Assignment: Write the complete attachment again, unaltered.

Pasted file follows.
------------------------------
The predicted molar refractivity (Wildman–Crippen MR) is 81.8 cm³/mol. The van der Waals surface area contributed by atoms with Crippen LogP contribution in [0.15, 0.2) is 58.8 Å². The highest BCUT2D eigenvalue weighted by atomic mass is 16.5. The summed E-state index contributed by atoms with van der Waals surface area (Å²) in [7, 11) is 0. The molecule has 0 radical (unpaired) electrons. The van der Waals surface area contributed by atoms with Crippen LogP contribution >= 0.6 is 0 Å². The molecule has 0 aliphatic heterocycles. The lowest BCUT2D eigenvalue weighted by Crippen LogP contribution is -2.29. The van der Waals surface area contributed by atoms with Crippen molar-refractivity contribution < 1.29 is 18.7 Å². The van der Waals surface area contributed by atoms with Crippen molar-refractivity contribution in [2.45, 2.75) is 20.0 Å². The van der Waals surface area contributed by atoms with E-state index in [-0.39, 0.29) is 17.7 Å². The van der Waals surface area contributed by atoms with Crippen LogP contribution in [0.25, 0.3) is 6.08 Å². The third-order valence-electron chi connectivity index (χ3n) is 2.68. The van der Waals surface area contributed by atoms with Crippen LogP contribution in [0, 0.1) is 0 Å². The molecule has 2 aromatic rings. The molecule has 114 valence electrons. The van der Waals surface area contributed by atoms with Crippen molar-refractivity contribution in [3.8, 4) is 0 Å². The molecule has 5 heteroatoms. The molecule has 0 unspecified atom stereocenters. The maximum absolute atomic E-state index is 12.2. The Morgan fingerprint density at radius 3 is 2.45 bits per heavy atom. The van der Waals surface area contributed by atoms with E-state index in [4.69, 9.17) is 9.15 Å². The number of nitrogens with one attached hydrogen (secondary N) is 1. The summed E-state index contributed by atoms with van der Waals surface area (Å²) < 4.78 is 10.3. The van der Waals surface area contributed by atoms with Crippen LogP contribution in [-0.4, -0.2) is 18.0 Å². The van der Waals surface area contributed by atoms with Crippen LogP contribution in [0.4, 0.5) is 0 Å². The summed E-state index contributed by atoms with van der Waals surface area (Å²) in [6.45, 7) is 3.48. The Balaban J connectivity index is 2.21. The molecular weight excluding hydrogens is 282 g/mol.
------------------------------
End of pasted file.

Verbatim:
The predicted molar refractivity (Wildman–Crippen MR) is 81.8 cm³/mol. The van der Waals surface area contributed by atoms with Crippen LogP contribution in [0.15, 0.2) is 58.8 Å². The highest BCUT2D eigenvalue weighted by atomic mass is 16.5. The summed E-state index contributed by atoms with van der Waals surface area (Å²) in [7, 11) is 0. The molecule has 0 radical (unpaired) electrons. The van der Waals surface area contributed by atoms with Crippen LogP contribution >= 0.6 is 0 Å². The molecule has 0 aliphatic heterocycles. The lowest BCUT2D eigenvalue weighted by Crippen LogP contribution is -2.29. The van der Waals surface area contributed by atoms with Crippen molar-refractivity contribution < 1.29 is 18.7 Å². The van der Waals surface area contributed by atoms with Crippen molar-refractivity contribution in [2.45, 2.75) is 20.0 Å². The van der Waals surface area contributed by atoms with E-state index in [-0.39, 0.29) is 17.7 Å². The van der Waals surface area contributed by atoms with Crippen LogP contribution in [0.25, 0.3) is 6.08 Å². The third-order valence-electron chi connectivity index (χ3n) is 2.68. The van der Waals surface area contributed by atoms with Crippen LogP contribution in [0, 0.1) is 0 Å². The molecule has 2 aromatic rings. The molecule has 114 valence electrons. The van der Waals surface area contributed by atoms with Crippen molar-refractivity contribution in [3.8, 4) is 0 Å². The molecule has 5 heteroatoms. The molecule has 0 unspecified atom stereocenters. The maximum absolute atomic E-state index is 12.2. The Morgan fingerprint density at radius 3 is 2.45 bits per heavy atom. The van der Waals surface area contributed by atoms with E-state index in [4.69, 9.17) is 9.15 Å². The number of nitrogens with one attached hydrogen (secondary N) is 1. The summed E-state index contributed by atoms with van der Waals surface area (Å²) < 4.78 is 10.3. The van der Waals surface area contributed by atoms with Crippen LogP contribution in [-0.4, -0.2) is 18.0 Å². The van der Waals surface area contributed by atoms with Crippen LogP contribution in [0.4, 0.5) is 0 Å². The summed E-state index contributed by atoms with van der Waals surface area (Å²) in [6.45, 7) is 3.48. The Balaban J connectivity index is 2.21. The molecular weight excluding hydrogens is 282 g/mol.